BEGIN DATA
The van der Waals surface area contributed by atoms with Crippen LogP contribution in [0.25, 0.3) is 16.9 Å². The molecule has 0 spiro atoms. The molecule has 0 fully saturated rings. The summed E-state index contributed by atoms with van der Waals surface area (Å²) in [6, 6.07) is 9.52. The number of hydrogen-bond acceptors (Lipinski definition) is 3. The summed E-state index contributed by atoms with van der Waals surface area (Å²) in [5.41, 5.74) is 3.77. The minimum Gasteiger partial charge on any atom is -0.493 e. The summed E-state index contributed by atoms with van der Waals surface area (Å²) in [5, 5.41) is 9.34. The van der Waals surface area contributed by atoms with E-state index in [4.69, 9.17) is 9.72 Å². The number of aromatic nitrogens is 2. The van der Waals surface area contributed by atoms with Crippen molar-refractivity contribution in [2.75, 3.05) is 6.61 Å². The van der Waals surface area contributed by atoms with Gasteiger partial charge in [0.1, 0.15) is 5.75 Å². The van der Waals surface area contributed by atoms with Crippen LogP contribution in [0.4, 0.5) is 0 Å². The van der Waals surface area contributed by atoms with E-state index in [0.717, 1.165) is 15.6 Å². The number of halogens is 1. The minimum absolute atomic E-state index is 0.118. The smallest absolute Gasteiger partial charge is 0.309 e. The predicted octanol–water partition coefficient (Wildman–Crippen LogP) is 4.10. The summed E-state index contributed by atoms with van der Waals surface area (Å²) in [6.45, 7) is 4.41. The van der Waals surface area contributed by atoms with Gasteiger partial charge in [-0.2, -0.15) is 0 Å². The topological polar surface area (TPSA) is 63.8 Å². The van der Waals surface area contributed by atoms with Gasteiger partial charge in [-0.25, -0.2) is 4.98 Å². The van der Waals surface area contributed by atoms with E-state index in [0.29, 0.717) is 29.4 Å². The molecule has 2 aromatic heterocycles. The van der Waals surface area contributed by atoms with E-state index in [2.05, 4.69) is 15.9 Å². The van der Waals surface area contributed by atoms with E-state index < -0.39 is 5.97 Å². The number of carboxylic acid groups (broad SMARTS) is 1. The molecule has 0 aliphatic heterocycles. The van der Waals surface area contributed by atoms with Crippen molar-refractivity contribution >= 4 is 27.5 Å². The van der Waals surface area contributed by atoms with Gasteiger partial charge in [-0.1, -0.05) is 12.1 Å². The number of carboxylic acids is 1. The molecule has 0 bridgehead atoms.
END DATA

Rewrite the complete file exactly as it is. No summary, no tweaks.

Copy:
The van der Waals surface area contributed by atoms with Crippen LogP contribution in [0.25, 0.3) is 16.9 Å². The molecule has 0 spiro atoms. The molecule has 0 fully saturated rings. The summed E-state index contributed by atoms with van der Waals surface area (Å²) in [6, 6.07) is 9.52. The number of hydrogen-bond acceptors (Lipinski definition) is 3. The summed E-state index contributed by atoms with van der Waals surface area (Å²) in [5.41, 5.74) is 3.77. The minimum Gasteiger partial charge on any atom is -0.493 e. The summed E-state index contributed by atoms with van der Waals surface area (Å²) in [5, 5.41) is 9.34. The van der Waals surface area contributed by atoms with E-state index in [4.69, 9.17) is 9.72 Å². The number of aromatic nitrogens is 2. The van der Waals surface area contributed by atoms with Crippen molar-refractivity contribution in [2.75, 3.05) is 6.61 Å². The van der Waals surface area contributed by atoms with Gasteiger partial charge in [0.1, 0.15) is 5.75 Å². The van der Waals surface area contributed by atoms with Crippen LogP contribution in [0.4, 0.5) is 0 Å². The van der Waals surface area contributed by atoms with E-state index in [0.717, 1.165) is 15.6 Å². The number of halogens is 1. The minimum absolute atomic E-state index is 0.118. The smallest absolute Gasteiger partial charge is 0.309 e. The predicted octanol–water partition coefficient (Wildman–Crippen LogP) is 4.10. The summed E-state index contributed by atoms with van der Waals surface area (Å²) in [6.45, 7) is 4.41. The van der Waals surface area contributed by atoms with Gasteiger partial charge in [-0.2, -0.15) is 0 Å². The topological polar surface area (TPSA) is 63.8 Å². The van der Waals surface area contributed by atoms with Gasteiger partial charge in [-0.25, -0.2) is 4.98 Å². The van der Waals surface area contributed by atoms with E-state index in [0.29, 0.717) is 29.4 Å². The molecule has 2 aromatic heterocycles. The van der Waals surface area contributed by atoms with E-state index in [2.05, 4.69) is 15.9 Å². The van der Waals surface area contributed by atoms with E-state index < -0.39 is 5.97 Å². The number of carboxylic acid groups (broad SMARTS) is 1. The molecule has 0 aliphatic heterocycles. The van der Waals surface area contributed by atoms with Crippen molar-refractivity contribution >= 4 is 27.5 Å². The van der Waals surface area contributed by atoms with Gasteiger partial charge in [-0.1, -0.05) is 12.1 Å². The number of carboxylic acids is 1. The molecule has 0 bridgehead atoms.